Much debate has surrounded the Affordable Care Act (AKA "Obamacare") since the legislation's health insurance markets went live late last year. Since that time some encouraging numbers have shown that the program is working, at least a little. In December 2.2 million Americans signed up for health insurance using either the Healthcare.gov website or a state-sponsored healthcare exchange site. Now it appears that Obamacare's heath insurance mandate is having a significant effect on the percentage of Americans who are still without health insurance.
Gallup today released a new poll showing that 16.1% of U.S. adults were still without health insurance during early January. This represents a slight drop from the 17.3% who were still uninsured during December, but a much more significant drop from the 18.6% peak that number reached in mid-2013.
According to Gallup's survey, unemployed Americans are benefitting most from the new legislation. The percentage of unemployed U.S. adults in January without health insurance was measured at 34.1%, down from the 40.8% who were uninsured in December.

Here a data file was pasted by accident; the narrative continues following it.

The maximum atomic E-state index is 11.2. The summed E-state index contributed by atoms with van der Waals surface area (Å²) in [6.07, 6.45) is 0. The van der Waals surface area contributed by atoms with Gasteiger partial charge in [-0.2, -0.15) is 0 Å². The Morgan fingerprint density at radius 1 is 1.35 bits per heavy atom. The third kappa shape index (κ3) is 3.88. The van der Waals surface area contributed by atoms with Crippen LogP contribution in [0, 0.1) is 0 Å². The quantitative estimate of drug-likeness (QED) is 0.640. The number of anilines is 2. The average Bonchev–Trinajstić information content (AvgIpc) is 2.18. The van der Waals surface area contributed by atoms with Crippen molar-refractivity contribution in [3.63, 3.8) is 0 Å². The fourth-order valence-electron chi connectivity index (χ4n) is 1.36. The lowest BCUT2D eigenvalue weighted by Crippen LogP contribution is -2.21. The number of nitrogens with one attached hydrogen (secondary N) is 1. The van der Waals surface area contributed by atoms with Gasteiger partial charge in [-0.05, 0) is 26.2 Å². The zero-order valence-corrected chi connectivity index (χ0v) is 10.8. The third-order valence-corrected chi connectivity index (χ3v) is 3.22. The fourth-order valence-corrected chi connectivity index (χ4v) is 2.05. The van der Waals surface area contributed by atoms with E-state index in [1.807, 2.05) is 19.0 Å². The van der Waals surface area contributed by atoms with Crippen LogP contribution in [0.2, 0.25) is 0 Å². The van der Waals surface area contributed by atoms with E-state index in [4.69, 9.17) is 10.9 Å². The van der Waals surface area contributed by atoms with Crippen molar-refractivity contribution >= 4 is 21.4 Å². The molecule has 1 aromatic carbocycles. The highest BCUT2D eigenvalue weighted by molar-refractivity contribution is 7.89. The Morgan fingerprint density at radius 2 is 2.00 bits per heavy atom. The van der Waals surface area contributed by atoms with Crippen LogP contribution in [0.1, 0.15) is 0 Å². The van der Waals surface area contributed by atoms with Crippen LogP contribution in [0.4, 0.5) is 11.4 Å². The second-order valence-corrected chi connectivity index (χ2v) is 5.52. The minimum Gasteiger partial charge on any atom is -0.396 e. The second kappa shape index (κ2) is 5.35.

Women are also becoming insured at a faster pace than men, with the percentage of uninsured American women seeing a nearly 2% drop from December to January. This is more than double the 0.6% drop in the percentage of uninsured for men during the same period, despite the overall percentage of uninsured women (14%, as of January) already being lower than that of men (18.3%).
Though these poll results seem to show that Obamacare is reducing the number of uninsured Americans, Gallup is cautioning that recent numbers may not represent a long-term trend. The percentage of uninsured Americans has been falling since mid-2013, possibly indicating that other factors are influencing health insurance coverage in the U.S.